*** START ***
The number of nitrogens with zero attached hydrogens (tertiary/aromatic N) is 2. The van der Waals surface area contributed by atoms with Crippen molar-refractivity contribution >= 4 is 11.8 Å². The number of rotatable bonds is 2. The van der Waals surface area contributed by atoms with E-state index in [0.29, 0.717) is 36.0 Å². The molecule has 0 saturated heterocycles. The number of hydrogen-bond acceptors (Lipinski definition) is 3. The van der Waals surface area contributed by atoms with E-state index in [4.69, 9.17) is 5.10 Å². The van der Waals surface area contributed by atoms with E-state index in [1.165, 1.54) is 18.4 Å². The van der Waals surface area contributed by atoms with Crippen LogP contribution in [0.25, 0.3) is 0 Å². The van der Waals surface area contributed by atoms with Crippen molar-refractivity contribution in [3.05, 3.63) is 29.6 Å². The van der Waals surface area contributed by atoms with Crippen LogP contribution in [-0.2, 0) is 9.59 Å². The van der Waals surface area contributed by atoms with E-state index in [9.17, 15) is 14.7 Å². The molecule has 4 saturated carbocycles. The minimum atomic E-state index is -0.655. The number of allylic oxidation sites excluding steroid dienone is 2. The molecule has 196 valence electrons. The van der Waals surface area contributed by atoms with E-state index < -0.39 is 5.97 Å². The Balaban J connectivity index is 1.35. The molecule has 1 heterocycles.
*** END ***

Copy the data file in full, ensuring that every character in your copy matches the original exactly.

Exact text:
The number of nitrogens with zero attached hydrogens (tertiary/aromatic N) is 2. The van der Waals surface area contributed by atoms with Crippen molar-refractivity contribution >= 4 is 11.8 Å². The number of rotatable bonds is 2. The van der Waals surface area contributed by atoms with E-state index in [0.29, 0.717) is 36.0 Å². The molecule has 0 saturated heterocycles. The number of hydrogen-bond acceptors (Lipinski definition) is 3. The van der Waals surface area contributed by atoms with E-state index in [4.69, 9.17) is 5.10 Å². The van der Waals surface area contributed by atoms with E-state index in [1.165, 1.54) is 18.4 Å². The van der Waals surface area contributed by atoms with Crippen LogP contribution in [0.25, 0.3) is 0 Å². The van der Waals surface area contributed by atoms with Crippen molar-refractivity contribution in [3.05, 3.63) is 29.6 Å². The van der Waals surface area contributed by atoms with Crippen LogP contribution in [-0.2, 0) is 9.59 Å². The van der Waals surface area contributed by atoms with E-state index in [9.17, 15) is 14.7 Å². The molecule has 4 saturated carbocycles. The minimum atomic E-state index is -0.655. The number of allylic oxidation sites excluding steroid dienone is 2. The molecule has 196 valence electrons. The van der Waals surface area contributed by atoms with E-state index < -0.39 is 5.97 Å². The Balaban J connectivity index is 1.35. The molecule has 1 heterocycles.